How to draft a valid party wall notice
Posted on 21st February 2023 at 08:37
What information should be included in a notice?
There are essentially three types of notices if you are the building owner and carrying out work that is governed by the Party Wall etc. Act 1996.
Section 1- Line of junction notice
This notice is served in one of two scenarios. The first is that you wish to build a new wall on the 'line of junction'. The line of junction is the point where your land ends, and yours neighbours land starts. It is an invisible line on the ground which has no thickness.
You can serve a notice under s.1(2) if you are proposing to build a new party wall. A party wall is a wall built partly on both neighbours land. The notice must detail the correct names of all the adjoining owners and the building owners, and the details of the relative properties. You can find out the names by carrying out a land registry search and paying the fee. This will confirm who is the registered legal owner. The notice must be served at least one month before you intend to build the wall and it is prudent to state this period in the notice. The notice must also state your desire to build the wall, and the describe the intended wall. What this means is that you should ideally show the wall on a drawing/plan to show the position/extent, and then describe the length, height, what the wall will be made of, the finish i.e. render, brickwork etc. Basically, as much information you can about the wall. Just stating a "single storey extension" does not cut it. The recipient wants to know what they are agreeing to.
If you are intending to build a new wall on the line of junction but wholly on your own land, the same information as above is required and again it must be served 1 month before you intend to start the work.
Section 3- Party Structure notice
This notice is served if you intend to carry out work to an existing party wall or party fence wall. The difference between the two can be found elsewhere on this site.
Specific rights to carry out various works to an existing party wall are given under the Party Wall etc. Act 1996 and are detailed in s.2 of the Act.
The s.3 notice must include the correct names of all the adjoining owners and building owner, and the details of the relative properties. You must also include the 'nature and particulars' of the proposed work.' This is where most s.3 notices fail. Stating a global description of the work, such as "single storey extension and associated internal work" does not satisfy this requirement. If you are using the party wall to support a new beam, you would state words such "cut into the party wall to accommodate a concrete padstone and steel beam at first floor ceiling level". The nature and particulars need to be descriptive, and requires you read at least section 2 of the Party Wall etc. Act 1996. The notice must also state the proposed start date which must be at least 2 months from the date of the notice.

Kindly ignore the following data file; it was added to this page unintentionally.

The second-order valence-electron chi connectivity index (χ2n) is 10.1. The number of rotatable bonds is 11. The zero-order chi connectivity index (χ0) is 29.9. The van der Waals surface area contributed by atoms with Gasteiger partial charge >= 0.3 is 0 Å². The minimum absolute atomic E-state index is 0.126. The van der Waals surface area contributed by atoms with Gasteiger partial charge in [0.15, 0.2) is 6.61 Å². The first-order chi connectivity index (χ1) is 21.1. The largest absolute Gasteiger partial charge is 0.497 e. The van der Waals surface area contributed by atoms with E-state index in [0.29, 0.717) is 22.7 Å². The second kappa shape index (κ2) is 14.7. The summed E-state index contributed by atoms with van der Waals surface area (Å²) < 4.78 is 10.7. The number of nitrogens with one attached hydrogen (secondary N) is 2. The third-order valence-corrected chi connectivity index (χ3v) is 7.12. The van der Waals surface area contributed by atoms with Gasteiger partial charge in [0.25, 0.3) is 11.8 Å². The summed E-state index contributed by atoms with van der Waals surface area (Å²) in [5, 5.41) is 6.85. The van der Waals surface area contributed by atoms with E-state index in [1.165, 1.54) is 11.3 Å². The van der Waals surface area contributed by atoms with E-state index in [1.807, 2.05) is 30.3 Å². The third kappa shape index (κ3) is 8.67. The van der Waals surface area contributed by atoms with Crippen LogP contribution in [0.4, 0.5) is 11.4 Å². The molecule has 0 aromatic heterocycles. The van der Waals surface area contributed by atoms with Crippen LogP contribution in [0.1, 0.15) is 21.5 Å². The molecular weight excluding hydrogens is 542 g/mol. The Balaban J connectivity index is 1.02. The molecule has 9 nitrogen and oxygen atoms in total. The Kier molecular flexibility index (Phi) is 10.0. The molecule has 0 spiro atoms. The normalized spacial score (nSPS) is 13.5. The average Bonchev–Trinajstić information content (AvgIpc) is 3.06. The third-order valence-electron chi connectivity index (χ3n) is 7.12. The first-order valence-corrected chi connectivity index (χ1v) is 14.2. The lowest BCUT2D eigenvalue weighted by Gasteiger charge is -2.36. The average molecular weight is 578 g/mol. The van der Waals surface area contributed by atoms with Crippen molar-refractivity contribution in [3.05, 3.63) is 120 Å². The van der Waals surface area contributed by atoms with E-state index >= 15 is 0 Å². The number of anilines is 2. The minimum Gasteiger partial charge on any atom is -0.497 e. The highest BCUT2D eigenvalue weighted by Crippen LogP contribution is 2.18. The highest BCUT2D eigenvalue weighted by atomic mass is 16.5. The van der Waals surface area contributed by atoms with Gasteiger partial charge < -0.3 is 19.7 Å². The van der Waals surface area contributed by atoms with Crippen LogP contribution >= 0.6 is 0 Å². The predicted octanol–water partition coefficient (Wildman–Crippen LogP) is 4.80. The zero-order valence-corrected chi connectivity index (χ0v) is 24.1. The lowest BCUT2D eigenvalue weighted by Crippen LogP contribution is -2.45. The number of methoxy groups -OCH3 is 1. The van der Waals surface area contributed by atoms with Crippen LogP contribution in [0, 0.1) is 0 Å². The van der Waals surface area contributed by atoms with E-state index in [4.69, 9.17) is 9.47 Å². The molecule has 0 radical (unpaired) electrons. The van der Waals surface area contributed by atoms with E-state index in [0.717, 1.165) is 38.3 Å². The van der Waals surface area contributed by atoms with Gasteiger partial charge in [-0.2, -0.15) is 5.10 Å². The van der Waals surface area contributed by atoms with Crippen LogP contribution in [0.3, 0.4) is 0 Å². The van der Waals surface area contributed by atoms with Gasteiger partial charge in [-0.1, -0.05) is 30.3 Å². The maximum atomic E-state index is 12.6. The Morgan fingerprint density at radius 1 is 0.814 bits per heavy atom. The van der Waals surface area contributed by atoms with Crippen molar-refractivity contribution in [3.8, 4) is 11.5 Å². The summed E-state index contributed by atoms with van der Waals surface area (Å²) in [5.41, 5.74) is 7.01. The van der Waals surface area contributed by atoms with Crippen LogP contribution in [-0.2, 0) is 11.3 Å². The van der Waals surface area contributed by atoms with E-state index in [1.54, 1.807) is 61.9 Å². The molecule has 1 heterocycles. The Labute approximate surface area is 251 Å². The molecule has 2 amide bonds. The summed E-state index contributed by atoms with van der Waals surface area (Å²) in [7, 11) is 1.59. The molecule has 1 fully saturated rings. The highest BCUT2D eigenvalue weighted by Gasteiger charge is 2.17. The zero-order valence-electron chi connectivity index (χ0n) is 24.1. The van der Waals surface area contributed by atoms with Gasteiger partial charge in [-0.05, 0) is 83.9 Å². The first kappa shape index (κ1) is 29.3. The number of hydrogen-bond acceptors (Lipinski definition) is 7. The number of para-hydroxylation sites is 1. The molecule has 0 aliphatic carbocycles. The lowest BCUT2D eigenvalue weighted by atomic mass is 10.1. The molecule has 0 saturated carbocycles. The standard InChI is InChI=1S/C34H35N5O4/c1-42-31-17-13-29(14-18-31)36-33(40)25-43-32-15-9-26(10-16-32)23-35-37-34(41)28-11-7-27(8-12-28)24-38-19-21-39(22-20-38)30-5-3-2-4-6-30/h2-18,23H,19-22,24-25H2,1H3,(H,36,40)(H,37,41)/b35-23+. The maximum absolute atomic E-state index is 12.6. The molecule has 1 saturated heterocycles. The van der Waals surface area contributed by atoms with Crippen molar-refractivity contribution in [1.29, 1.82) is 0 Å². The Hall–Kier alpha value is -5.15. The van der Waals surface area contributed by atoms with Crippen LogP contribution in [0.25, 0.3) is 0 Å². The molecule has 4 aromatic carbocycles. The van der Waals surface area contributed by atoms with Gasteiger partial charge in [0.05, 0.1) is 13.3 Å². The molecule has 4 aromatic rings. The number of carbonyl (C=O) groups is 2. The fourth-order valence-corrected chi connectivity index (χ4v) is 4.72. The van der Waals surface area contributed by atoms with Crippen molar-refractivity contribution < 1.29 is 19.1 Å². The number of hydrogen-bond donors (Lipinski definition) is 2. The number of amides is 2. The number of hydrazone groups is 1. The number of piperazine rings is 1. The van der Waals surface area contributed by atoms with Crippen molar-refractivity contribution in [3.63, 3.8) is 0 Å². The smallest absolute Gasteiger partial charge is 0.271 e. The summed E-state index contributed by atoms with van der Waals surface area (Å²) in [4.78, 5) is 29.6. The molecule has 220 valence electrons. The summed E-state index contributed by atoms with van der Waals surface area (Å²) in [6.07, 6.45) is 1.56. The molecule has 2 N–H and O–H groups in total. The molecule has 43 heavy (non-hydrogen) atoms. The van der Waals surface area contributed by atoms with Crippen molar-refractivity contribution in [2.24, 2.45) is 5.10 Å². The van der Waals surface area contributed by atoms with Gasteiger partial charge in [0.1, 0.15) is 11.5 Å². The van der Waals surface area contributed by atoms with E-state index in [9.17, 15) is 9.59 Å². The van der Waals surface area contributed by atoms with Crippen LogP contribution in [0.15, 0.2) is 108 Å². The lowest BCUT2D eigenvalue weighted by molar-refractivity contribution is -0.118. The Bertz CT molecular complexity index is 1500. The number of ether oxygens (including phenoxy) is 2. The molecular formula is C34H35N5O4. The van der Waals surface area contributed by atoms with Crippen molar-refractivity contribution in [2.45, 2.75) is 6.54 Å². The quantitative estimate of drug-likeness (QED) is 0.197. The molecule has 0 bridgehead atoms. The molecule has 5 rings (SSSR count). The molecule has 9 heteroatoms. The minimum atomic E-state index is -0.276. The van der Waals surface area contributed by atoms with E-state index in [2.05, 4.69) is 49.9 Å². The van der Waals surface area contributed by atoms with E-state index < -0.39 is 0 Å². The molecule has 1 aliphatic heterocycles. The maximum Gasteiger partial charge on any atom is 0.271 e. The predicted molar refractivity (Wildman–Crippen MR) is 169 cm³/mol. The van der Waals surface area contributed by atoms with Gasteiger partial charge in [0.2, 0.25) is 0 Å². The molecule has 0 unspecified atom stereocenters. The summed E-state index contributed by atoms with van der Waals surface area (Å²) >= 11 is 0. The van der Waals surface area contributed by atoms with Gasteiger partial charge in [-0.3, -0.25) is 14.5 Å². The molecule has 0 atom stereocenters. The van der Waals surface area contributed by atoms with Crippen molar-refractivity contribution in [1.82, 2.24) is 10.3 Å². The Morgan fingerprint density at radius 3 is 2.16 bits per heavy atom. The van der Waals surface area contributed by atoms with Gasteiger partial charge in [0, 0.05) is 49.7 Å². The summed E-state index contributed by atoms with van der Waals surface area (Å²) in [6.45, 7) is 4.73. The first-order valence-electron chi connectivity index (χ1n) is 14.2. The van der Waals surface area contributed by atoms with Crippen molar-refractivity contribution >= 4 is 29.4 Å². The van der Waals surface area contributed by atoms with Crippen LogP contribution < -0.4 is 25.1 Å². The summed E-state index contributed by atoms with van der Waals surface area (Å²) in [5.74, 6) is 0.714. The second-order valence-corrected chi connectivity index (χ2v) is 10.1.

Section 6- Adjacent Excavation and Construction notice
This notice is served if you proposed to excavate within the prescribed distances and depths in the Party Wall etc. Act 1996. Those distances and depths can be found elsewhere on this site or in s.6 of the Act.
Again, the notice must include the correct names of the adjoining owners and building owners, and the relative properties. It must also include the following:
The proposed start date which must be at least one month from the date of the notice.
A statement which confirms if you 'propose to underpin or otherwise strengthen or safeguard the foundations of the building or structure of the adjoining owner'. Without this statement of intent, the notice is automatically invalid.
Plans and sections showing the (a) the site and depth of any excavation you propose to make and (b) if you intend to erect a building or structure, its site.
If you cannot find out the names of the adjoining owners by reasonable means, you can address notices to 'the owner'.
Section 15 of the Party Wall etc. Act 1996 states the alternative methods for serving an notice. If this is not carried out correctly, the notice may be deemed to have not been validly served. I will discuss these methods in a future blog.
Tagged as: excavation notice, invalid notice, line of junction notice, party structure notice, serving notice
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